It often gets classified as Yorkshire, but the clubhouse sits in Nottinghamshire, making this one of the best golf courses in the Midlands—technically.
Lindrick was the host for one of the few Ryder Cups won
by Great Britain & Ireland, when in 1957, Dai Rees’ team claimed the first
win for GB&I since 1933 (and the last before the team became Europe).
This hybrid of heathland, woodland and parkland golf is notable for finishing with a par 3.
Moving into Staffordshire, Beau Desert is a gorgeous Midlands golf course that takes its name from the ‘Beautiful Wilderness’ which once existed on this land—once part of the Marquess’ Beaudesert Estate—before Herbert Fowler laid out this gem.
Fowler was a masterful heathland designer, and the rolling fairways here are lined by fir and spruce trees, with heather and gorse in Cannock Forest demanding accuracy off the tee. These narrow, tree-lined fairways offer a feeling of isolation and tranquility.
Blackwell is comfortably the stand-out golf course in Worcestershire. In fact, this Bromsgrove course is one of Britain’s elite parklands.
Harry Colt’s design uses its small acreage cleverly here with an array of fine holes showcasing real architectural merit—underestimate it at your peril.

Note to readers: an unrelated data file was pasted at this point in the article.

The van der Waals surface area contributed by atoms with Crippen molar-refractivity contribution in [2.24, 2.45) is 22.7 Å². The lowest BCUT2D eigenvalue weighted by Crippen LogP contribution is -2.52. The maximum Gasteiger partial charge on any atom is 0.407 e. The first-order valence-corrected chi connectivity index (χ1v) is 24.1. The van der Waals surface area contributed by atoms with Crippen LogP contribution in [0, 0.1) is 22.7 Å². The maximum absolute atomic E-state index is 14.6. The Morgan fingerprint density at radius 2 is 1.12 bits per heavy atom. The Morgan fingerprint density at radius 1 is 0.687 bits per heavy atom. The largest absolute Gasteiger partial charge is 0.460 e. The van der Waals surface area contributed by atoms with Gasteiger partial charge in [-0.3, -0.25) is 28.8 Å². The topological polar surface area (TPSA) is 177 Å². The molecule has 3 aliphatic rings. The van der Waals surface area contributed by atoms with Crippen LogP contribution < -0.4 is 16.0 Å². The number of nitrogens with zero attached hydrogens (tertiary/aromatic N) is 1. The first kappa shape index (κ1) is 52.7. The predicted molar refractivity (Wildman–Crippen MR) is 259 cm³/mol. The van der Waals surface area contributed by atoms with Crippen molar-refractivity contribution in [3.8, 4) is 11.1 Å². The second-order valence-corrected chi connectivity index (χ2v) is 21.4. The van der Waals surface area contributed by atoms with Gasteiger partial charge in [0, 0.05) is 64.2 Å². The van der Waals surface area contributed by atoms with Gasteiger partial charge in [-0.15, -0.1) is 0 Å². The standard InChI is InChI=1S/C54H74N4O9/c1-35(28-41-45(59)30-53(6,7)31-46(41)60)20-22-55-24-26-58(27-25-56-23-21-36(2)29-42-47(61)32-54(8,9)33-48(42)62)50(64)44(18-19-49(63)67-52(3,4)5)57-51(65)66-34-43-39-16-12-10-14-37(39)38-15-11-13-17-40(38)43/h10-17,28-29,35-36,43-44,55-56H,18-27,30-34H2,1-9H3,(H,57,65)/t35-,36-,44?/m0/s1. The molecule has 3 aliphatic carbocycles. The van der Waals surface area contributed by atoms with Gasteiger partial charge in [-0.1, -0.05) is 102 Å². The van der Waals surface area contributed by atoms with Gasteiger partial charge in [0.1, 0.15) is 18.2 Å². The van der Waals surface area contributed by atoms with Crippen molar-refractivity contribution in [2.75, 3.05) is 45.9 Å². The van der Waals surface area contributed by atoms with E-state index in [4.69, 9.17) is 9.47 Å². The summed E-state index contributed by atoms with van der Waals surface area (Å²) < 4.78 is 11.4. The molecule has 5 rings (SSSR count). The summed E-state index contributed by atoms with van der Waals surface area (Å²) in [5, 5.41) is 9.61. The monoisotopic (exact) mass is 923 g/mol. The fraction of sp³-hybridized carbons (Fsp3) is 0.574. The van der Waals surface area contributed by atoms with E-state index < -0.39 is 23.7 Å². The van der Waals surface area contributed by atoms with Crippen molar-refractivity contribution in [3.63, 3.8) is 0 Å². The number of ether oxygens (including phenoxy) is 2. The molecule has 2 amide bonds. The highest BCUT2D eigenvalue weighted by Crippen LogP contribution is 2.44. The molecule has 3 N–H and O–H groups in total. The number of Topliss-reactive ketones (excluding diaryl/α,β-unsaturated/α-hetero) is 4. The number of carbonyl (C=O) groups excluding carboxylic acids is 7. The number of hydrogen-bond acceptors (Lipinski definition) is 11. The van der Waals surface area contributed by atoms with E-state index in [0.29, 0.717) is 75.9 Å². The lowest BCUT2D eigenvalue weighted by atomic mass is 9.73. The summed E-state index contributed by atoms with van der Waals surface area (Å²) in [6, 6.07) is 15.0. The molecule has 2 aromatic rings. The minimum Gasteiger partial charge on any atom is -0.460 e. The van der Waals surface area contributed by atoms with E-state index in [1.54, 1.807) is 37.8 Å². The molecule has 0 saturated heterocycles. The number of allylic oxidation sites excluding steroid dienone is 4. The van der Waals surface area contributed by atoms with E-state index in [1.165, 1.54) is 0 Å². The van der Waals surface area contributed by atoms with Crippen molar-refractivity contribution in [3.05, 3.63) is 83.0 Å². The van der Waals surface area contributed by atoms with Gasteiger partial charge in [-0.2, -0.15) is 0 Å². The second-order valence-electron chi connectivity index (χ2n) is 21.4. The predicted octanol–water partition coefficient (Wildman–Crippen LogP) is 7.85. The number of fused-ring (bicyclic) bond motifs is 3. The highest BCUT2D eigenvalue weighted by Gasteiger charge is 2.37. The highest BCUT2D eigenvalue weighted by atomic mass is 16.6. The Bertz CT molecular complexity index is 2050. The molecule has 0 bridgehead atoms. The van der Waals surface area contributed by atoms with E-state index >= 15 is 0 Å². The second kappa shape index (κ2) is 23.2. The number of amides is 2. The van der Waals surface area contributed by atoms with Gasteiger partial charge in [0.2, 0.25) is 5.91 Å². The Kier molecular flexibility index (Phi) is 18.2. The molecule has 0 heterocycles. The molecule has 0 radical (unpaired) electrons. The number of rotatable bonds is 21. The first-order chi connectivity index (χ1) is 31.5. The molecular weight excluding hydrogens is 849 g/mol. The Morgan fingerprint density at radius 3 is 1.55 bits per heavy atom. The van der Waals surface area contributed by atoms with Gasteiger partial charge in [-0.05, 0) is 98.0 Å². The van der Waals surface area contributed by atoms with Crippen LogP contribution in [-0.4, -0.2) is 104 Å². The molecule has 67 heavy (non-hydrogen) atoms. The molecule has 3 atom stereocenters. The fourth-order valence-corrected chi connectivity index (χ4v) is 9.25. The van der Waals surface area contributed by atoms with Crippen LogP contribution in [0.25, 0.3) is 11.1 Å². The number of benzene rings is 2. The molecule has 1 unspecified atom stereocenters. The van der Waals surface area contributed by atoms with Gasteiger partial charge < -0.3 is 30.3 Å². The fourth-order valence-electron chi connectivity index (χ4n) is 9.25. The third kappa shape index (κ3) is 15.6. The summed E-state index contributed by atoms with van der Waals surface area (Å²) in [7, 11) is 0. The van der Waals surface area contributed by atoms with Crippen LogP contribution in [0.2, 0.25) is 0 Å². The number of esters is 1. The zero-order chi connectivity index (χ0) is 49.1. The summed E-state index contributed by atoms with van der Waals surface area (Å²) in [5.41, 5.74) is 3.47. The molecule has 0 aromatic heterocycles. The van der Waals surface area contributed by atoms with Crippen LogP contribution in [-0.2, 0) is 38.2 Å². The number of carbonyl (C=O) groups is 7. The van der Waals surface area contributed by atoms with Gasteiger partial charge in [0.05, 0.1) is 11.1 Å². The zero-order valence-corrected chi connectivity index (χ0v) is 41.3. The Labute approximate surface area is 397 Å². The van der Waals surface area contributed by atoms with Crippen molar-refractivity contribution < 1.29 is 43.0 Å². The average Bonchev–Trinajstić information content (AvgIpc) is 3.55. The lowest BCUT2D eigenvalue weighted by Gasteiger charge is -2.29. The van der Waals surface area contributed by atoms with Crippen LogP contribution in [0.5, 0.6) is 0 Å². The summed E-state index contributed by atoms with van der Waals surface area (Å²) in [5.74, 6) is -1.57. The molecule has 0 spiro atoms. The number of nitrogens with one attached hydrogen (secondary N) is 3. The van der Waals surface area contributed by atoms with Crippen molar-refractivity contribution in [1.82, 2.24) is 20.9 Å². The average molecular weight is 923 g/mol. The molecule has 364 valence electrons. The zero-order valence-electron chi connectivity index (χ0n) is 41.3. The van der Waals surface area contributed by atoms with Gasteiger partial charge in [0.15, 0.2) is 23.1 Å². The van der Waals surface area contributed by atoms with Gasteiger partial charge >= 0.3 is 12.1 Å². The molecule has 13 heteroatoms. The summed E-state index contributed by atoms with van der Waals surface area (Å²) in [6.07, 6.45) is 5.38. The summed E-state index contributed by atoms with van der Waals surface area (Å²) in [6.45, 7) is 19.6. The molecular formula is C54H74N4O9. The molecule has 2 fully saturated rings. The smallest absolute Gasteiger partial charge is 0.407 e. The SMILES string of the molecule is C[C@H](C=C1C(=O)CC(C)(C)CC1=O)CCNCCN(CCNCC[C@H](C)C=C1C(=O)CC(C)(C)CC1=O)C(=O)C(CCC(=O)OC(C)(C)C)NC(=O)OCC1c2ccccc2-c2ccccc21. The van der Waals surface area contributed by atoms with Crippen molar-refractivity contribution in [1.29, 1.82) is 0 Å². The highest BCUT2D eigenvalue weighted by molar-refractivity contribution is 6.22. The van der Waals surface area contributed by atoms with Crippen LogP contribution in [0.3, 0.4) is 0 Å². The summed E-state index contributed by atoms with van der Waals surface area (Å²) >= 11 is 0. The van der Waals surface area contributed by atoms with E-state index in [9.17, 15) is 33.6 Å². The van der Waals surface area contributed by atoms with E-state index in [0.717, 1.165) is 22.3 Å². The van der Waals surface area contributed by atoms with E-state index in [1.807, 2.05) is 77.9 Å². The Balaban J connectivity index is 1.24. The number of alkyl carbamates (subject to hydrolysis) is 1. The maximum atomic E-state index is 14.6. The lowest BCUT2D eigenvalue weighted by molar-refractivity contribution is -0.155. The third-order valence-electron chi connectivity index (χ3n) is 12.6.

This fast-running course on the northern outskirts of Birmingham city centre was designed among heather and woodland by Alister MacKenzie.
It boasts a variety of holes on sandy, undulating turf and true greens.
Enville is home to two fine courses. The Highgate is a hybrid course whose heathland holes have been there since the 1930s and are top-class, with the woodland phases added later.
The Lodge might be the No.2 course at the club, but it’s terrific, too. This shorter course—with only two par 5s—is also a mix of open heathland and woodland sections.
This Harry Colt course in Edgbaston, Birmingham consists of over 6,000 yards, but with a par of 69 and typical nous from the designer, it has just the right amount of test.
This course was built in 1970 in a huge estate at
Packington Park between Birmingham and Coventry.
It has to be said—Donald Steel did a fine job of working with the mature trees and natural water features which already existed here.
Opened in 1994, The Warwickshire has 36 holes of
championship golf close to Kenilworth and Leamington Spa.
The Kings and Earls courses are situated in the middle of 465 acres of picturesque countryside.
Amateur golf legend Peter McEvoy learnt the game at Copt Heath, which was first laid out by Harry Vardon and then enhanced by Harry Colt, who created over 100 bunkers with his traditional upswept face.
The sandy subsoil gives rise to excellent turf all year round, but the short 13th—protected by bunkers and water—is perhaps the highlight.
Last but not least—Whittington Heath, in Staffordshire, is one of the oldest golf clubs in England, having originated in 1886 as a nine-hole course.
Its newer course, designed by Jonathan Gaunt following the construction of the HS2 railway line, is one of the best in the Midlands.